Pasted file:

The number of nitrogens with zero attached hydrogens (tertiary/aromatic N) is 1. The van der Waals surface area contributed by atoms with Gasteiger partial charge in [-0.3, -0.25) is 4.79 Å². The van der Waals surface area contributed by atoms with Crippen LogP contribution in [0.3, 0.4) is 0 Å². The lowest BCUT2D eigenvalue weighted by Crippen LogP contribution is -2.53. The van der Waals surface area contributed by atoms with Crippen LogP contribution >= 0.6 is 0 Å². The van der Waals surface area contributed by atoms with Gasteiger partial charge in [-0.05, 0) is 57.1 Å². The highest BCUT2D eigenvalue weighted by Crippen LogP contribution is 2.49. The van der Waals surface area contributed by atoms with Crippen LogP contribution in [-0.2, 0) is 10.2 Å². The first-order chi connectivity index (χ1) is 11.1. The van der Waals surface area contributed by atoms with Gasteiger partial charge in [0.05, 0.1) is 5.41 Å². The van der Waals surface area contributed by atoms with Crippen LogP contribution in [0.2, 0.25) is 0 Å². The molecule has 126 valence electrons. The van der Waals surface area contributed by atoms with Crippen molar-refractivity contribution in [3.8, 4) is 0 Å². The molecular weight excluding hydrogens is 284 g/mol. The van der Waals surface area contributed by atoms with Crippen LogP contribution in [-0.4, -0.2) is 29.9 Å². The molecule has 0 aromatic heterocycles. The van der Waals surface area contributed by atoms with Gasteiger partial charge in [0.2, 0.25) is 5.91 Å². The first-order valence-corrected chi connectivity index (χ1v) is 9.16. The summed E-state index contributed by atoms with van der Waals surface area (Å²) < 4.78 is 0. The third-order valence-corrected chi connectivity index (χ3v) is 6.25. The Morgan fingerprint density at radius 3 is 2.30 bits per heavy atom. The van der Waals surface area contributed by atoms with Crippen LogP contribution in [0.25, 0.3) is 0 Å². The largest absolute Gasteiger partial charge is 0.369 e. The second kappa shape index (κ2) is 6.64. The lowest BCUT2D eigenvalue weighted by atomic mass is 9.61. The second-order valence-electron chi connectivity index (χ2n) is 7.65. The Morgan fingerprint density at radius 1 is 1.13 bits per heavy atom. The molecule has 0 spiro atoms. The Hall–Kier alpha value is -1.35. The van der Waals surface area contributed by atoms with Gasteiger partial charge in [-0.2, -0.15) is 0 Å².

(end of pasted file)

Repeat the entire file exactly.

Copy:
The number of nitrogens with zero attached hydrogens (tertiary/aromatic N) is 1. The van der Waals surface area contributed by atoms with Gasteiger partial charge in [-0.3, -0.25) is 4.79 Å². The van der Waals surface area contributed by atoms with Crippen LogP contribution in [0.3, 0.4) is 0 Å². The lowest BCUT2D eigenvalue weighted by Crippen LogP contribution is -2.53. The van der Waals surface area contributed by atoms with Crippen LogP contribution >= 0.6 is 0 Å². The van der Waals surface area contributed by atoms with Gasteiger partial charge in [-0.05, 0) is 57.1 Å². The highest BCUT2D eigenvalue weighted by Crippen LogP contribution is 2.49. The van der Waals surface area contributed by atoms with Crippen LogP contribution in [-0.2, 0) is 10.2 Å². The first-order chi connectivity index (χ1) is 11.1. The van der Waals surface area contributed by atoms with Gasteiger partial charge in [0.05, 0.1) is 5.41 Å². The van der Waals surface area contributed by atoms with Crippen LogP contribution in [0.2, 0.25) is 0 Å². The molecule has 126 valence electrons. The van der Waals surface area contributed by atoms with Crippen molar-refractivity contribution in [3.8, 4) is 0 Å². The molecular weight excluding hydrogens is 284 g/mol. The van der Waals surface area contributed by atoms with Crippen LogP contribution in [-0.4, -0.2) is 29.9 Å². The molecule has 0 aromatic heterocycles. The van der Waals surface area contributed by atoms with Gasteiger partial charge in [0.2, 0.25) is 5.91 Å². The first-order valence-corrected chi connectivity index (χ1v) is 9.16. The summed E-state index contributed by atoms with van der Waals surface area (Å²) < 4.78 is 0. The third-order valence-corrected chi connectivity index (χ3v) is 6.25. The Morgan fingerprint density at radius 3 is 2.30 bits per heavy atom. The van der Waals surface area contributed by atoms with Crippen LogP contribution in [0.25, 0.3) is 0 Å². The largest absolute Gasteiger partial charge is 0.369 e. The second kappa shape index (κ2) is 6.64. The lowest BCUT2D eigenvalue weighted by atomic mass is 9.61. The second-order valence-electron chi connectivity index (χ2n) is 7.65. The Morgan fingerprint density at radius 1 is 1.13 bits per heavy atom. The molecule has 0 spiro atoms. The Hall–Kier alpha value is -1.35. The van der Waals surface area contributed by atoms with Gasteiger partial charge in [-0.2, -0.15) is 0 Å².